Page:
The Washington Commanders shocked the NFL world with the Carson Wentz trade, sending multiple Day 2 picks and absorbing the massive contract of a player Indianapolis no longer wanted. While the Commanders are hoping a change of scenery unlocks the former No. 2 pick, the desperation could have disastrous results.
Indianapolis found very little success shopping Wentz at the NFL Combine, leading many to wonder if it would be stuck with Wentz. Suddenly, the Commanders stepped in, sending the Colts two third-round picks along with a swap of second-round picks in the 2022 NFL Draft.
- Carson Wentz stats: 3,563 passing yards, 27-7 TD-INT ratio, 94.6 QB rating, 9-8 record
On the surface, Wentz is the most talented Washington quarterback since Kirk Cousins. He’ll provide head coach Ron Rivera with more stability at the most important position in sports.
However, Washington’s whiffs on top quarterbacks and its desperation to find something better than Taylor Heinicke seemingly led to the franchise looking past alarming red flags that cast doubt on Wentz finding success with the Commanders.
Carson Wentz clashes with coaches, teammates in Philadelphia
Those who still believe Wentz has the talent to be a top quarterback point to the 2018 season, when he posted a 101.9 quarterback rating with a stellar 33-7 TD-INT ratio and played like an MVP candidate. A torn ACL ended his season, but the Eagles won a Super Bowl thanks to Nick Foles.
Over his next two seasons, Wentz put up strong numbers. However, there seemed to be issues inside the building that built up over time. Inevitably, things reached a point of no return for Philadelphia and its former star quarterback.
- Carson Wentz stats (2017-’19): 64.4% completion rate, 81-21 TD-INT ratio, 7.2 ypa, 98.3 QB rating
As Philadelphia went on its Super Bowl run during the 2017 season, their injured face of the franchise seemed to take issue with the team finding success without him.
“Sometime before the championship game, Wentz voiced his displeasure with the Eagles’ success to a group of other injured players, sources with direct knowledge of the incident said. One of the players immediately confronted him and the two eventually had to be separated.”The Philadelphia Inquirer’s Jeff McLane on reported Carson Wentz incident during 2017 season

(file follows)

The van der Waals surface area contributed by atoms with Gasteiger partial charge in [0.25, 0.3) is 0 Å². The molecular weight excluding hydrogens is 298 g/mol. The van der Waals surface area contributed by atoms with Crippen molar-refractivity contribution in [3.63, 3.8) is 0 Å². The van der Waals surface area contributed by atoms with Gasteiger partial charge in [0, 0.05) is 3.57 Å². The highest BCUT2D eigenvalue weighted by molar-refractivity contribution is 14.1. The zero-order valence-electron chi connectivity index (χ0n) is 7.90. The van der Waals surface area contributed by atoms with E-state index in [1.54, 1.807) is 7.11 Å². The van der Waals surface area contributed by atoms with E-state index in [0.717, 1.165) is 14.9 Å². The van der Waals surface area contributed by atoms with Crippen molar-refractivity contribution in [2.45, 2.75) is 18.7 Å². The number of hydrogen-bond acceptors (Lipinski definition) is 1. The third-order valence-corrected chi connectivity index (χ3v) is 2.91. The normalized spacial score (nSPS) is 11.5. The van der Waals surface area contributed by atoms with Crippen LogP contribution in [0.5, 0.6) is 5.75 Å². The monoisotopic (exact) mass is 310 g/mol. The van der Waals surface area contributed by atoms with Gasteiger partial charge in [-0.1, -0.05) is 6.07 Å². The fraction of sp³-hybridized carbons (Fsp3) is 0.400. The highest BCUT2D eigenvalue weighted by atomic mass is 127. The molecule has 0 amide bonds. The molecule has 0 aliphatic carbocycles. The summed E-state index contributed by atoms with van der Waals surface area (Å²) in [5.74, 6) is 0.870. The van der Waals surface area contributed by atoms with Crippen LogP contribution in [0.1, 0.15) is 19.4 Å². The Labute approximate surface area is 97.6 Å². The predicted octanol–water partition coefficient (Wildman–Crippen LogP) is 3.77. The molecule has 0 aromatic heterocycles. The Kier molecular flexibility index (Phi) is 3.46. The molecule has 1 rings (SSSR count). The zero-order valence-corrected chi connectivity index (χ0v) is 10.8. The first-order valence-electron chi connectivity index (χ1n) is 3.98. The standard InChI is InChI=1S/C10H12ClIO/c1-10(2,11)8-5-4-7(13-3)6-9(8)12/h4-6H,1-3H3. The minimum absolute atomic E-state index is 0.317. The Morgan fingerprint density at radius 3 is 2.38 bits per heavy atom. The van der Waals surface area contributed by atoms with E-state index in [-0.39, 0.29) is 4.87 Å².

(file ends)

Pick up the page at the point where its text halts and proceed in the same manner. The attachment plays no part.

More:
During the 2019 season, teammates criticized Wentz privately for being selfish and playing ‘uncompromising’ football that hurt the Eagles’ offense and put his interests ahead of the team. Things got even worse in 2020.
During Wentz’s final year in Philadelphia, following the Jalen Hurts pick, the Eagles’ quarterback reportedly made things worse. He started to ignore coaching more frequently and his poor play led to teammates insisting Doug Pederson benched him. Not only did he struggle with hard coaching and instruction, Wentz reportedly didn’t connect with teammates and often wouldn’t take responsibility for his own mistakes.
The Eagles fired Pederson, but they also had enough of Wentz and shipped him off to Indianapolis. A reunion with Frank Reich was supposed to fix everything. Instead, the red flags the Colts tried to look past popped up.
Wasted second chance with Indianapolis
The Colts thought reuniting Wentz with Reich would fix things. The two formed a special bond in Philadelphia, connecting during the pre-draft process. It culminated in Wentz’s best years statistically and Indianapolis thought it could recapture that magic, with Reich convinced the upside was worth trading a potential first-round pick.
While Wentz’s refusal to get the COVID-19 vaccination caused some frustration for the Colts, the franchise got through it. Heading into January with a 9-6 record, the Colts were in a perfect position to earn a playoff spot. All they needed from Wentz was one win against the Arizona Cardinals or Jacksonville Jaguars.
Instead, the Colts’ offense generated just 31 total points in the final two games and Wentz completed just 58.9% of his passes with an 80.4 QB rating. The loss to Jacksonville publicly signaled the end of his time with the Colts, but the decision reportedly might have come before that.
According to Zak Keefer of The Athletic, the Colts “were finished” with Wentz before the regular season ended. Unsurprisingly, all because of the same problems Philadelphia experienced.
“Some grew frustrated at what they deemed a lack of leadership, a resistance to hard coaching and a reckless style of play, which had a role in several close losses this year.”The Athletic’s Zak Keefer on how Indianapolis Colts viewed Carson Wentz
- Carson Wentz contract: $28.294 million cap hit (2022), $26.17 million cap hit (2023)
The coach who believed in Wentz the most and had invested the most in him personally bailed a year after trading a first-round pick for him. A lingering hope that the veteran quarterback would mature disappeared within months.
Considering everything that transpired in Philadelphia and Indianapolis, it’s hard to fathom a scenario where things work out differently for the Washington Commanders.